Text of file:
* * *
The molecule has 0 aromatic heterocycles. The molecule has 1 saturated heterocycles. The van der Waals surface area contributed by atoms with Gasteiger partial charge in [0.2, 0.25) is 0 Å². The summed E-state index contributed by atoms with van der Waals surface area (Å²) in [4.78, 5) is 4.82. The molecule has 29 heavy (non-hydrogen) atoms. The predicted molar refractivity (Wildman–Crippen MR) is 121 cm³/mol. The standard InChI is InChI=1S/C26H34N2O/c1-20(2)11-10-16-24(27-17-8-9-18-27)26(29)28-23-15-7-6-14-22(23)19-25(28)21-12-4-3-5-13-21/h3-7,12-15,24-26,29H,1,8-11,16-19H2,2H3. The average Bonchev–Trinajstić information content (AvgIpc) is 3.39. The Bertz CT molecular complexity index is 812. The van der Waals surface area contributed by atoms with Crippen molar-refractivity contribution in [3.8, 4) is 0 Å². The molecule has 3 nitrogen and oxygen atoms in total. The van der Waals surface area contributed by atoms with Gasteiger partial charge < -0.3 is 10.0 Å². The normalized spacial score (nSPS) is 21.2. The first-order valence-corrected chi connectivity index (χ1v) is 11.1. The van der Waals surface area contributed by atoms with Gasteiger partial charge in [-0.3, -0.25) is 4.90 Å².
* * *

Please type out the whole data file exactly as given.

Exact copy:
The molecule has 0 aromatic heterocycles. The molecule has 1 saturated heterocycles. The van der Waals surface area contributed by atoms with Gasteiger partial charge in [0.2, 0.25) is 0 Å². The summed E-state index contributed by atoms with van der Waals surface area (Å²) in [4.78, 5) is 4.82. The molecule has 29 heavy (non-hydrogen) atoms. The predicted molar refractivity (Wildman–Crippen MR) is 121 cm³/mol. The standard InChI is InChI=1S/C26H34N2O/c1-20(2)11-10-16-24(27-17-8-9-18-27)26(29)28-23-15-7-6-14-22(23)19-25(28)21-12-4-3-5-13-21/h3-7,12-15,24-26,29H,1,8-11,16-19H2,2H3. The average Bonchev–Trinajstić information content (AvgIpc) is 3.39. The Bertz CT molecular complexity index is 812. The van der Waals surface area contributed by atoms with Crippen molar-refractivity contribution in [3.8, 4) is 0 Å². The molecule has 3 nitrogen and oxygen atoms in total. The van der Waals surface area contributed by atoms with Gasteiger partial charge < -0.3 is 10.0 Å². The normalized spacial score (nSPS) is 21.2. The first-order valence-corrected chi connectivity index (χ1v) is 11.1. The van der Waals surface area contributed by atoms with Gasteiger partial charge in [-0.3, -0.25) is 4.90 Å².